In complex and dynamic times, the Michigan Model of Leadership enables leaders to recognise and effectively manage competing tensions in organisational life. Leaders who utilise the process of Mindful Engagement learn to balance these tensions and make an impact in a world where there are no easy answers. We need leaders with empathy, drive, integrity, and courage – across society and throughout organisational hierarchies – whose core purpose is to make a positive difference in the lives of others.
Our generation has been witness to revolutionary advancements in industrial and information technology. Yet, modern organisations face challenges that are unprecedented in complexity and scale. The globalisation of international trade is creating more complex flows of people, goods, funds, and technology across national and political boundaries. Economic institutions that were historically independent are now part of a global ecosystem that, upon its collapse in 2008-2009, erased $14.5 trillion, or 33 per cent, of the value of the world’s companies in only 6 months. Furthermore, the addition of 80 million people each year to an already overcrowded planet is exacerbating the problems of pollution, desertification, underemployment, epidemics, and famine. Two billion people lack access to clean water, 80% of people live on $10 or less per day, only 53% of students in U.S. cities graduate high school, and climate change threatens to alter our way of life. These challenges will define the future of business and society, but how business and society respond to these challenges will define our generation’s legacy. Leadership has always been important, but the need for leaders who embrace this responsibility and can mobilise collective action in service of bringing about positive change has never been greater.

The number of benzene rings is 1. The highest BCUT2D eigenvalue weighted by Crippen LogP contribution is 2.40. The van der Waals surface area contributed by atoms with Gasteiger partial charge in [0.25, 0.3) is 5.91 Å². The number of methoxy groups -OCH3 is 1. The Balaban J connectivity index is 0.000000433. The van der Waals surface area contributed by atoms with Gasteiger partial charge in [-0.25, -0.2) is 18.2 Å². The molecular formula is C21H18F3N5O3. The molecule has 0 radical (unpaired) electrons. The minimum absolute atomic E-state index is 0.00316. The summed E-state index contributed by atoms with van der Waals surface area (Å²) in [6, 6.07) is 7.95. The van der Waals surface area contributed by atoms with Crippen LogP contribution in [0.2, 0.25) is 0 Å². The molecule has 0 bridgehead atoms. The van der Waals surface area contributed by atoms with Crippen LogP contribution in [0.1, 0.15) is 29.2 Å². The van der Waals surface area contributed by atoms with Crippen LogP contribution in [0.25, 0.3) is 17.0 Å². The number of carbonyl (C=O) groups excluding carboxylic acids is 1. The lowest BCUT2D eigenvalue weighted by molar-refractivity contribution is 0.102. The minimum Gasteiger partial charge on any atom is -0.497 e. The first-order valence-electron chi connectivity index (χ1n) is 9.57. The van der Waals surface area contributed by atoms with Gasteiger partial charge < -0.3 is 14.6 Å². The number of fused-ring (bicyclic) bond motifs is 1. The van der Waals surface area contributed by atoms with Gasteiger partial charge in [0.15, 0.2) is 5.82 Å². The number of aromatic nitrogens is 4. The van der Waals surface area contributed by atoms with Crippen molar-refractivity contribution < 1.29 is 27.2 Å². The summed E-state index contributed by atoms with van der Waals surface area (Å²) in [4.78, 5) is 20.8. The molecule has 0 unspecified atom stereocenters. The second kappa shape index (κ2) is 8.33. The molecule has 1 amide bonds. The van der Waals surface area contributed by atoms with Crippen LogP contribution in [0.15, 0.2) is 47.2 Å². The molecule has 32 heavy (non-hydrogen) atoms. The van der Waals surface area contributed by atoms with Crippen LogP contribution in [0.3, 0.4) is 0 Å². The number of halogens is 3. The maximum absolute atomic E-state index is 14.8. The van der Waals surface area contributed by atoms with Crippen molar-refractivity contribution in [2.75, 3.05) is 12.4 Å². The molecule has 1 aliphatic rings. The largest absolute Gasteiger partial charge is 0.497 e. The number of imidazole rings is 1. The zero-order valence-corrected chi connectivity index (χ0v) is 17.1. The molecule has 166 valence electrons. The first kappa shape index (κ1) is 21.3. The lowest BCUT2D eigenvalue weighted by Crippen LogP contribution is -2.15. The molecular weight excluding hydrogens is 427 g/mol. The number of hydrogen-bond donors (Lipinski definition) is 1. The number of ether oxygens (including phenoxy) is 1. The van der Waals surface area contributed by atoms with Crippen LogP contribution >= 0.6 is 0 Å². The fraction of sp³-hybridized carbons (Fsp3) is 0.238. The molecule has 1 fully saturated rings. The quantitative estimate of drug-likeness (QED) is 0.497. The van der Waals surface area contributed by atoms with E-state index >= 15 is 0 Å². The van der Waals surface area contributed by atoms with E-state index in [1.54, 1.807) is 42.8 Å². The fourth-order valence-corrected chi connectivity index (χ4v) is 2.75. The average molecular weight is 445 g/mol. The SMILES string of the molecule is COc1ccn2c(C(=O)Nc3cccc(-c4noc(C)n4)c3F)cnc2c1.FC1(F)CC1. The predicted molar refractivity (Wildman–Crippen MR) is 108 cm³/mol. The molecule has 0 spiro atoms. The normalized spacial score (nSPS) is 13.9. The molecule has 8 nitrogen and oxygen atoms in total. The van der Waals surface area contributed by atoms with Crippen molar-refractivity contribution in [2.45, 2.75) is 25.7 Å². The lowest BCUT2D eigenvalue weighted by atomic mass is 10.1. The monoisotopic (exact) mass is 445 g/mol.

Historically, societies have looked to leaders as heroic figures with the charisma to charm the hearts of people and show them the way forward. Think about Martin Luther King Jr. during the civil rights movement of the 1960s in the United States, or Winston Churchill leading the United Kingdom during the Second World War. Unfortunately, Adolf Hitler had similar charismatic qualities that allowed him to capture the hearts of the Nazi party, leading to the death of millions. To address the political, economic and social challenges of our generation, we need more than charismatic figures. We need leaders whose core purpose in life is to make a positive difference in the lives of others, and who embody the courage, empathy, integrity and drive that is necessary to tackle tough challenges. Moreover, people routinely confuse leadership with formal or hierarchical power, expecting leadership only of those who hold lofty titles or positions of authority. Instead, we need leadership from all corners of society and at all levels of organisations. Today’s challenges are simply too complex and the need too immediate for people to be waiting for direction from a single leader. Leadership is not a right that is afforded to some but not others. Neither is leadership merely a position. Rather, leadership is a set of actions that anyone can engage, and we need each person to have a bias towards action with a commitment to the collective good. Finally, most people look to leaders for answers, but given the challenges we face, leaders must understand that there is rarely a single answer. Rather, there is a competing set of tensions and trade-offs that must be considered, and leadership is about making tough choices and balancing those competing tensions.